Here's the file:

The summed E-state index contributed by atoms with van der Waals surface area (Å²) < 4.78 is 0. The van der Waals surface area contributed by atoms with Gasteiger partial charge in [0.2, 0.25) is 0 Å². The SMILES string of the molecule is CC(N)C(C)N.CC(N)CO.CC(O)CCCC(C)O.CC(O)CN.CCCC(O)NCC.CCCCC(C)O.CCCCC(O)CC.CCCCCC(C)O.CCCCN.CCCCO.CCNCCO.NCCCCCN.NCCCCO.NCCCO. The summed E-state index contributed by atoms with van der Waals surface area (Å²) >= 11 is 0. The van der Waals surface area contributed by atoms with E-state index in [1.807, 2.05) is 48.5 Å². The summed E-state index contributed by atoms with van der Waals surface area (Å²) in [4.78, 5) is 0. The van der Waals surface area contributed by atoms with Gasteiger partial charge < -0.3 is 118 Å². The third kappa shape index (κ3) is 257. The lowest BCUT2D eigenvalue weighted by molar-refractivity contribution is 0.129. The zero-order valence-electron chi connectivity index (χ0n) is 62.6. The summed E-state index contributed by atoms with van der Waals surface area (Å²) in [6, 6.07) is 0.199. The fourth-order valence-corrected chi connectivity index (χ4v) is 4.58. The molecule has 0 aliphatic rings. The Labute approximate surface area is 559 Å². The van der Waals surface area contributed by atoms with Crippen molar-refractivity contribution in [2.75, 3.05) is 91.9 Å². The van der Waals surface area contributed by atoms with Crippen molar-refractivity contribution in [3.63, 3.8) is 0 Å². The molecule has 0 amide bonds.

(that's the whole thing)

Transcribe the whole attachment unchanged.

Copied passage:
The summed E-state index contributed by atoms with van der Waals surface area (Å²) < 4.78 is 0. The van der Waals surface area contributed by atoms with Gasteiger partial charge in [0.2, 0.25) is 0 Å². The SMILES string of the molecule is CC(N)C(C)N.CC(N)CO.CC(O)CCCC(C)O.CC(O)CN.CCCC(O)NCC.CCCCC(C)O.CCCCC(O)CC.CCCCCC(C)O.CCCCN.CCCCO.CCNCCO.NCCCCCN.NCCCCO.NCCCO. The summed E-state index contributed by atoms with van der Waals surface area (Å²) >= 11 is 0. The van der Waals surface area contributed by atoms with E-state index in [1.807, 2.05) is 48.5 Å². The summed E-state index contributed by atoms with van der Waals surface area (Å²) in [4.78, 5) is 0. The van der Waals surface area contributed by atoms with Gasteiger partial charge < -0.3 is 118 Å². The third kappa shape index (κ3) is 257. The lowest BCUT2D eigenvalue weighted by molar-refractivity contribution is 0.129. The zero-order valence-electron chi connectivity index (χ0n) is 62.6. The summed E-state index contributed by atoms with van der Waals surface area (Å²) in [6, 6.07) is 0.199. The fourth-order valence-corrected chi connectivity index (χ4v) is 4.58. The molecule has 0 aliphatic rings. The Labute approximate surface area is 559 Å². The van der Waals surface area contributed by atoms with Crippen molar-refractivity contribution in [2.75, 3.05) is 91.9 Å². The van der Waals surface area contributed by atoms with Crippen molar-refractivity contribution in [3.63, 3.8) is 0 Å². The molecule has 0 amide bonds.